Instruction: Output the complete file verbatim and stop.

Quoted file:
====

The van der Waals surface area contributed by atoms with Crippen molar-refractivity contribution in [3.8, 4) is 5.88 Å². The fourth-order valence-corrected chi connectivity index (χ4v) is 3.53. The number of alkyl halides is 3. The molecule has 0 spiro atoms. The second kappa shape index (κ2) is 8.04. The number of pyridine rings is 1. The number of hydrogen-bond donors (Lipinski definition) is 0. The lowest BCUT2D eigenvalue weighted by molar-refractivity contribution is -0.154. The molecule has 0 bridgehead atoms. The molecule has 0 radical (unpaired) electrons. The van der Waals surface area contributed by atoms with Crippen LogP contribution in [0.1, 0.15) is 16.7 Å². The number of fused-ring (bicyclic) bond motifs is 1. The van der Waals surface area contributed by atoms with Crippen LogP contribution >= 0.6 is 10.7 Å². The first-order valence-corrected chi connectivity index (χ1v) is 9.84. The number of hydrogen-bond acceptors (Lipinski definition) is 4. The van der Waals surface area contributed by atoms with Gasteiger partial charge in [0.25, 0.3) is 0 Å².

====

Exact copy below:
The van der Waals surface area contributed by atoms with Crippen molar-refractivity contribution in [3.8, 4) is 5.88 Å². The fourth-order valence-corrected chi connectivity index (χ4v) is 3.53. The number of alkyl halides is 3. The molecule has 0 spiro atoms. The second kappa shape index (κ2) is 8.04. The number of pyridine rings is 1. The number of hydrogen-bond donors (Lipinski definition) is 0. The lowest BCUT2D eigenvalue weighted by molar-refractivity contribution is -0.154. The molecule has 0 bridgehead atoms. The molecule has 0 radical (unpaired) electrons. The van der Waals surface area contributed by atoms with Crippen LogP contribution in [0.1, 0.15) is 16.7 Å². The number of fused-ring (bicyclic) bond motifs is 1. The van der Waals surface area contributed by atoms with Crippen LogP contribution >= 0.6 is 10.7 Å². The first-order valence-corrected chi connectivity index (χ1v) is 9.84. The number of hydrogen-bond acceptors (Lipinski definition) is 4. The van der Waals surface area contributed by atoms with Gasteiger partial charge in [0.25, 0.3) is 0 Å².